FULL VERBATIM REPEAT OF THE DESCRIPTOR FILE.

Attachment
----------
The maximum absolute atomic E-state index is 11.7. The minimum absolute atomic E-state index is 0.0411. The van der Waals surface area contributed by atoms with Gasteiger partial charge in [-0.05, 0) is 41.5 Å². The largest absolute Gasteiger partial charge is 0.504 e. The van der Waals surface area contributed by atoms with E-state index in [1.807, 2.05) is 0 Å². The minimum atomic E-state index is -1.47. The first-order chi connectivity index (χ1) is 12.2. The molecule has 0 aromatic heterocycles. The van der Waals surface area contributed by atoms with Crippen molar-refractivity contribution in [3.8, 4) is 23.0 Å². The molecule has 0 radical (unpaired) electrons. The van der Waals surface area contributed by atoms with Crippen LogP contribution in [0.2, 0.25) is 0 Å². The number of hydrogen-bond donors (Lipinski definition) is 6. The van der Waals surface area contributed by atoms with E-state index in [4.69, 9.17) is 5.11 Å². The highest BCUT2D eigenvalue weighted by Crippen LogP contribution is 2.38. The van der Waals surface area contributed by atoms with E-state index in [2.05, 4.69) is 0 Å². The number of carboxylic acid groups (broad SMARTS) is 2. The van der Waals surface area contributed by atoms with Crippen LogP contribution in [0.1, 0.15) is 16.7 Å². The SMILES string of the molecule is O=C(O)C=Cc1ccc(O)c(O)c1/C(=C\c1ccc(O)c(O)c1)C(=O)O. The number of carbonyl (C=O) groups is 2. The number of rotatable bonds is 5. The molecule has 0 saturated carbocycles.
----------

The maximum absolute atomic E-state index is 11.7. The minimum absolute atomic E-state index is 0.0411. The van der Waals surface area contributed by atoms with Gasteiger partial charge in [-0.05, 0) is 41.5 Å². The largest absolute Gasteiger partial charge is 0.504 e. The van der Waals surface area contributed by atoms with E-state index in [1.807, 2.05) is 0 Å². The minimum atomic E-state index is -1.47. The first-order chi connectivity index (χ1) is 12.2. The molecule has 0 aromatic heterocycles. The van der Waals surface area contributed by atoms with Crippen molar-refractivity contribution in [3.8, 4) is 23.0 Å². The molecule has 0 radical (unpaired) electrons. The van der Waals surface area contributed by atoms with Crippen LogP contribution in [0.2, 0.25) is 0 Å². The number of hydrogen-bond donors (Lipinski definition) is 6. The van der Waals surface area contributed by atoms with E-state index in [4.69, 9.17) is 5.11 Å². The highest BCUT2D eigenvalue weighted by Crippen LogP contribution is 2.38. The van der Waals surface area contributed by atoms with E-state index in [2.05, 4.69) is 0 Å². The number of carboxylic acid groups (broad SMARTS) is 2. The van der Waals surface area contributed by atoms with Crippen LogP contribution in [0.1, 0.15) is 16.7 Å². The SMILES string of the molecule is O=C(O)C=Cc1ccc(O)c(O)c1/C(=C\c1ccc(O)c(O)c1)C(=O)O. The number of carbonyl (C=O) groups is 2. The number of rotatable bonds is 5. The molecule has 0 saturated carbocycles.